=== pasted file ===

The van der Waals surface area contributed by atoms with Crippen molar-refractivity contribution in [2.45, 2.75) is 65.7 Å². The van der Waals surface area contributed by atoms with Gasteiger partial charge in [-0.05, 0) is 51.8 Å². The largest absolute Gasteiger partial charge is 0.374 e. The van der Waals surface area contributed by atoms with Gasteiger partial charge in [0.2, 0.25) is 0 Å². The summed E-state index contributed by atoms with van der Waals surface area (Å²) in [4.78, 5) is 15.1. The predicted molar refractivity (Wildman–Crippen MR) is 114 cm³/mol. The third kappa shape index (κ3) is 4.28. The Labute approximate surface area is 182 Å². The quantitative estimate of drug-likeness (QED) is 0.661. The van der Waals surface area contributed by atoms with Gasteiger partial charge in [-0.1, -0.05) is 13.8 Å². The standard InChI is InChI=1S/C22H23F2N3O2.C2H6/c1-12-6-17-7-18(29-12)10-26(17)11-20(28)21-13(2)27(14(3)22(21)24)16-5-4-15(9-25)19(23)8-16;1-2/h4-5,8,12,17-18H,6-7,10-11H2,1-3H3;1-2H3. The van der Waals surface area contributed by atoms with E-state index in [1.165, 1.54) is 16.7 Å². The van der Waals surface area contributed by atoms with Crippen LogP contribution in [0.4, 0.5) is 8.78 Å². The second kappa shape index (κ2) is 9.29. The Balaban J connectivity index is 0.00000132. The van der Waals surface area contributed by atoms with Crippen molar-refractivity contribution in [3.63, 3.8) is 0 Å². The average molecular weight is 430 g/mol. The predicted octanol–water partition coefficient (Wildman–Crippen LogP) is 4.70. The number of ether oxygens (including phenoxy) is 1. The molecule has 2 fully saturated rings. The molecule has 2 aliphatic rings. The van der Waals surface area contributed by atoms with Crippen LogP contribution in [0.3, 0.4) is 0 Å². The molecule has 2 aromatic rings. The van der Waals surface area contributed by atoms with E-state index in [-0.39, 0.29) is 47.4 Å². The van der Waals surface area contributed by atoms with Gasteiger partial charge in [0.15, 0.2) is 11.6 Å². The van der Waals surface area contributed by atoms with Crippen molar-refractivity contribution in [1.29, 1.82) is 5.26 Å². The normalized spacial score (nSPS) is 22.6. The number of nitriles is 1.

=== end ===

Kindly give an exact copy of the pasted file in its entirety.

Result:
The van der Waals surface area contributed by atoms with Crippen molar-refractivity contribution in [2.45, 2.75) is 65.7 Å². The van der Waals surface area contributed by atoms with Gasteiger partial charge in [-0.05, 0) is 51.8 Å². The largest absolute Gasteiger partial charge is 0.374 e. The van der Waals surface area contributed by atoms with Gasteiger partial charge in [0.2, 0.25) is 0 Å². The summed E-state index contributed by atoms with van der Waals surface area (Å²) in [4.78, 5) is 15.1. The predicted molar refractivity (Wildman–Crippen MR) is 114 cm³/mol. The third kappa shape index (κ3) is 4.28. The Labute approximate surface area is 182 Å². The quantitative estimate of drug-likeness (QED) is 0.661. The van der Waals surface area contributed by atoms with Gasteiger partial charge in [-0.1, -0.05) is 13.8 Å². The standard InChI is InChI=1S/C22H23F2N3O2.C2H6/c1-12-6-17-7-18(29-12)10-26(17)11-20(28)21-13(2)27(14(3)22(21)24)16-5-4-15(9-25)19(23)8-16;1-2/h4-5,8,12,17-18H,6-7,10-11H2,1-3H3;1-2H3. The van der Waals surface area contributed by atoms with E-state index in [1.165, 1.54) is 16.7 Å². The van der Waals surface area contributed by atoms with Crippen LogP contribution in [0.4, 0.5) is 8.78 Å². The second kappa shape index (κ2) is 9.29. The Balaban J connectivity index is 0.00000132. The van der Waals surface area contributed by atoms with Crippen molar-refractivity contribution in [3.63, 3.8) is 0 Å². The average molecular weight is 430 g/mol. The predicted octanol–water partition coefficient (Wildman–Crippen LogP) is 4.70. The number of ether oxygens (including phenoxy) is 1. The molecule has 2 fully saturated rings. The molecule has 2 aliphatic rings. The van der Waals surface area contributed by atoms with Crippen LogP contribution in [0.3, 0.4) is 0 Å². The molecule has 2 aromatic rings. The van der Waals surface area contributed by atoms with E-state index in [-0.39, 0.29) is 47.4 Å². The van der Waals surface area contributed by atoms with Gasteiger partial charge in [0.15, 0.2) is 11.6 Å². The van der Waals surface area contributed by atoms with Crippen molar-refractivity contribution in [1.29, 1.82) is 5.26 Å². The normalized spacial score (nSPS) is 22.6. The number of nitriles is 1.